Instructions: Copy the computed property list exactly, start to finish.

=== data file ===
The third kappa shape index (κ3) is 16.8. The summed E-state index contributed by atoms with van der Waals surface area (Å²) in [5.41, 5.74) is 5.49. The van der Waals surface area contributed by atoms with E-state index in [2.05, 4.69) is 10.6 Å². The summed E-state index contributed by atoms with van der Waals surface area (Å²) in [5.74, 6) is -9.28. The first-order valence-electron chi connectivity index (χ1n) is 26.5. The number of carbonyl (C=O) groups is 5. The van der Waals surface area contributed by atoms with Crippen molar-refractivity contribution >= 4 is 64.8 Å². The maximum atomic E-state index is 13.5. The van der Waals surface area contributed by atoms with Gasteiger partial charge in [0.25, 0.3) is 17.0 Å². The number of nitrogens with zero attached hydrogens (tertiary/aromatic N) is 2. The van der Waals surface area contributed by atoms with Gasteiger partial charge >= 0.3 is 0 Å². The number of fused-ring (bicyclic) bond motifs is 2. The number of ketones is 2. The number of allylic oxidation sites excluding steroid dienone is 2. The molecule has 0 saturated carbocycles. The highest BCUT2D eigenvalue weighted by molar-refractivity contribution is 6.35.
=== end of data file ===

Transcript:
The third kappa shape index (κ3) is 16.8. The summed E-state index contributed by atoms with van der Waals surface area (Å²) in [5.41, 5.74) is 5.49. The van der Waals surface area contributed by atoms with E-state index in [2.05, 4.69) is 10.6 Å². The summed E-state index contributed by atoms with van der Waals surface area (Å²) in [5.74, 6) is -9.28. The first-order valence-electron chi connectivity index (χ1n) is 26.5. The number of carbonyl (C=O) groups is 5. The van der Waals surface area contributed by atoms with Crippen molar-refractivity contribution >= 4 is 64.8 Å². The maximum atomic E-state index is 13.5. The van der Waals surface area contributed by atoms with Gasteiger partial charge in [0.25, 0.3) is 17.0 Å². The number of nitrogens with zero attached hydrogens (tertiary/aromatic N) is 2. The van der Waals surface area contributed by atoms with Gasteiger partial charge >= 0.3 is 0 Å². The number of fused-ring (bicyclic) bond motifs is 2. The number of ketones is 2. The number of allylic oxidation sites excluding steroid dienone is 2. The molecule has 0 saturated carbocycles. The highest BCUT2D eigenvalue weighted by molar-refractivity contribution is 6.35.